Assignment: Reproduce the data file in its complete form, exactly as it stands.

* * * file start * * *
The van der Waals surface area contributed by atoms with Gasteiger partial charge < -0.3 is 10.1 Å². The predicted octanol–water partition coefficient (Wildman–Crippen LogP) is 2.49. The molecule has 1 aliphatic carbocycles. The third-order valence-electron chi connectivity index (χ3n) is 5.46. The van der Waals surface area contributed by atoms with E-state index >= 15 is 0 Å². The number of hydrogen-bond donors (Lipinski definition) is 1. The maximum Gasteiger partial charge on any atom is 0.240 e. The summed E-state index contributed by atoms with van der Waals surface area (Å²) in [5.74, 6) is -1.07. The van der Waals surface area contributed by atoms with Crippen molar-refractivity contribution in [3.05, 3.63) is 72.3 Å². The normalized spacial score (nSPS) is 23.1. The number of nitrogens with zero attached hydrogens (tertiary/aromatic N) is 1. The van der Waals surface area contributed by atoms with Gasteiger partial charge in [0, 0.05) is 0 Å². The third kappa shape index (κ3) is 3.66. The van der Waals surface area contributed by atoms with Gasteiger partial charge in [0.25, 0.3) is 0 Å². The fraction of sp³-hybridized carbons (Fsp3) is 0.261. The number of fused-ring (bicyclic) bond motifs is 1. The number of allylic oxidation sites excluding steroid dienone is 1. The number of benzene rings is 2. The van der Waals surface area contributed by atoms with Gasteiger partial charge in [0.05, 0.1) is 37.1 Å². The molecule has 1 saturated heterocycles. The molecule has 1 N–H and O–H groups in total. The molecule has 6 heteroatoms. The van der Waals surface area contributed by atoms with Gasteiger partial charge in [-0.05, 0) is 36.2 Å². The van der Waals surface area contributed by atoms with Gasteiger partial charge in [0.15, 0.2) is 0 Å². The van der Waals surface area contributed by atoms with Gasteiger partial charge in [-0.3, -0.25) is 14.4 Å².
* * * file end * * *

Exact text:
The van der Waals surface area contributed by atoms with Gasteiger partial charge < -0.3 is 10.1 Å². The predicted octanol–water partition coefficient (Wildman–Crippen LogP) is 2.49. The molecule has 1 aliphatic carbocycles. The third-order valence-electron chi connectivity index (χ3n) is 5.46. The van der Waals surface area contributed by atoms with E-state index >= 15 is 0 Å². The number of hydrogen-bond donors (Lipinski definition) is 1. The maximum Gasteiger partial charge on any atom is 0.240 e. The summed E-state index contributed by atoms with van der Waals surface area (Å²) in [5.74, 6) is -1.07. The van der Waals surface area contributed by atoms with Crippen molar-refractivity contribution in [3.05, 3.63) is 72.3 Å². The normalized spacial score (nSPS) is 23.1. The number of nitrogens with zero attached hydrogens (tertiary/aromatic N) is 1. The van der Waals surface area contributed by atoms with Gasteiger partial charge in [0, 0.05) is 0 Å². The third kappa shape index (κ3) is 3.66. The van der Waals surface area contributed by atoms with Gasteiger partial charge in [0.25, 0.3) is 0 Å². The fraction of sp³-hybridized carbons (Fsp3) is 0.261. The number of fused-ring (bicyclic) bond motifs is 1. The number of allylic oxidation sites excluding steroid dienone is 1. The number of benzene rings is 2. The van der Waals surface area contributed by atoms with Gasteiger partial charge in [0.05, 0.1) is 37.1 Å². The molecule has 1 saturated heterocycles. The molecule has 1 N–H and O–H groups in total. The molecule has 6 heteroatoms. The van der Waals surface area contributed by atoms with Gasteiger partial charge in [-0.05, 0) is 36.2 Å². The van der Waals surface area contributed by atoms with Gasteiger partial charge in [0.15, 0.2) is 0 Å². The van der Waals surface area contributed by atoms with Gasteiger partial charge in [-0.3, -0.25) is 14.4 Å².